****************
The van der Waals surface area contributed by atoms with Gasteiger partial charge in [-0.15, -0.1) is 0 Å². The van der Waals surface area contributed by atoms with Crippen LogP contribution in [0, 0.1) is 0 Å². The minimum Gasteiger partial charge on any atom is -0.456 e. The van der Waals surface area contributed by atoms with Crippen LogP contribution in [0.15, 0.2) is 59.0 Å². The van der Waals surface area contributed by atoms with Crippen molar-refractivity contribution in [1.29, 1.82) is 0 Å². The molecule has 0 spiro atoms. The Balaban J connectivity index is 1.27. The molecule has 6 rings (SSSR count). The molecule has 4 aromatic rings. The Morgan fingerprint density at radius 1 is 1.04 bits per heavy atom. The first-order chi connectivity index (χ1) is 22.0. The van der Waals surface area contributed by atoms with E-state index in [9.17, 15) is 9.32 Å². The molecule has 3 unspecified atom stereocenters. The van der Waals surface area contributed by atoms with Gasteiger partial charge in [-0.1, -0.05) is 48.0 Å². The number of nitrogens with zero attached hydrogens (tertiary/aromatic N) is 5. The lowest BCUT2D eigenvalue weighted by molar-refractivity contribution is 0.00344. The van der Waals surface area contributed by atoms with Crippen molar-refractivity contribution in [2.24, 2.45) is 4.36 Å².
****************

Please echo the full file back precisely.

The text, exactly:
The van der Waals surface area contributed by atoms with Gasteiger partial charge in [-0.15, -0.1) is 0 Å². The van der Waals surface area contributed by atoms with Crippen LogP contribution in [0, 0.1) is 0 Å². The minimum Gasteiger partial charge on any atom is -0.456 e. The van der Waals surface area contributed by atoms with Crippen LogP contribution in [0.15, 0.2) is 59.0 Å². The van der Waals surface area contributed by atoms with Crippen molar-refractivity contribution in [1.29, 1.82) is 0 Å². The molecule has 0 spiro atoms. The Balaban J connectivity index is 1.27. The molecule has 6 rings (SSSR count). The molecule has 4 aromatic rings. The Morgan fingerprint density at radius 1 is 1.04 bits per heavy atom. The first-order chi connectivity index (χ1) is 22.0. The van der Waals surface area contributed by atoms with E-state index in [9.17, 15) is 9.32 Å². The molecule has 3 unspecified atom stereocenters. The van der Waals surface area contributed by atoms with Gasteiger partial charge in [-0.1, -0.05) is 48.0 Å². The number of nitrogens with zero attached hydrogens (tertiary/aromatic N) is 5. The lowest BCUT2D eigenvalue weighted by molar-refractivity contribution is 0.00344. The van der Waals surface area contributed by atoms with Crippen molar-refractivity contribution in [2.24, 2.45) is 4.36 Å².